Antimicrobial susceptibility profiles and prevalence of ESBLS among E.coli isolates recovered from people working in hospitality industry within Nairobi, Kenya
Objective: To determine the antimicrobial susceptibility profiles with key focus on ESBL-producing E.coli strains isolated from participants working in the hospitality industry in Nairobi, Kenya
Study design: A cross sectional descriptive study.
Setting: Centre for Microbiology Research at Kenya Medical Research Institute, Nairobi.
Subjects: A total of 323 food-handlers working within Nairobi County were recruited.
Results: High resistances were recorded for Sulfamethoxazole/Trimethoprim (70%), Ampicillin (44.6%), Streptomycin (42%) and Tetracyclines (41%) while Imipenem and Cefepime were effective against 99% of the isolates. A third of all isolates were multidrug resistant. The prevalence of ESBLs was 3.4% while CMT, IRT and pAmpC-phenotypes accounted for <2%. About 1% of the ESBL-producers were also resistant to ciprofloxacin and gentamicin. The blaTEM accounted for 37%, blaSHV (25%), blaCTX-M (12%) and blaOXA-1 gene (7%). Majority of MDR strains were obtained from young individuals working in middle class hotels. Genetic relatedness of the MDR isolates was apparently influenced by the resistance profiles, hotel type and clinical characteristics.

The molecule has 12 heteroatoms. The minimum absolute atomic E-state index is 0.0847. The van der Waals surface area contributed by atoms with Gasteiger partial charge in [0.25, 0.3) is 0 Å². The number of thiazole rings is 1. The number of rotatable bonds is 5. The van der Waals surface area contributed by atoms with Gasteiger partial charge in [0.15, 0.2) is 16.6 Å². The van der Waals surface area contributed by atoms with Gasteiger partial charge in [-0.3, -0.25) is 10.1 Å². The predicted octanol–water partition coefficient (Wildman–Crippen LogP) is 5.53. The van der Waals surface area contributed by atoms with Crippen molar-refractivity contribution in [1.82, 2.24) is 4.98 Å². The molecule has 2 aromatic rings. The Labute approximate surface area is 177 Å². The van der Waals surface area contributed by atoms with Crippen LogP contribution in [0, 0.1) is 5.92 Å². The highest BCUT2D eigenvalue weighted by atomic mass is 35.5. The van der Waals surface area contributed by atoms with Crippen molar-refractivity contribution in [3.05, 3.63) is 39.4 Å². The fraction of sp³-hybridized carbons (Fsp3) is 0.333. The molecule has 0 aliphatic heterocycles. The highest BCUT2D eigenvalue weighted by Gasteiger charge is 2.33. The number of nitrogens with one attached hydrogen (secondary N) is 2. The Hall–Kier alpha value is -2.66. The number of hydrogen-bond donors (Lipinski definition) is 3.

Conclusion: This study revealed that apparently healthy people working in the hospitality industry carry MDR E. coli that could potentially be transmitted to the general public. Infections by such strains could result in limited treatment options increasing the chances of patient mortality. Therefore, there is need to contain the spread of such strains through promotion of rational use of antimicrobials, proper
hygiene and certification of food handlers based on proper laboratory investigations.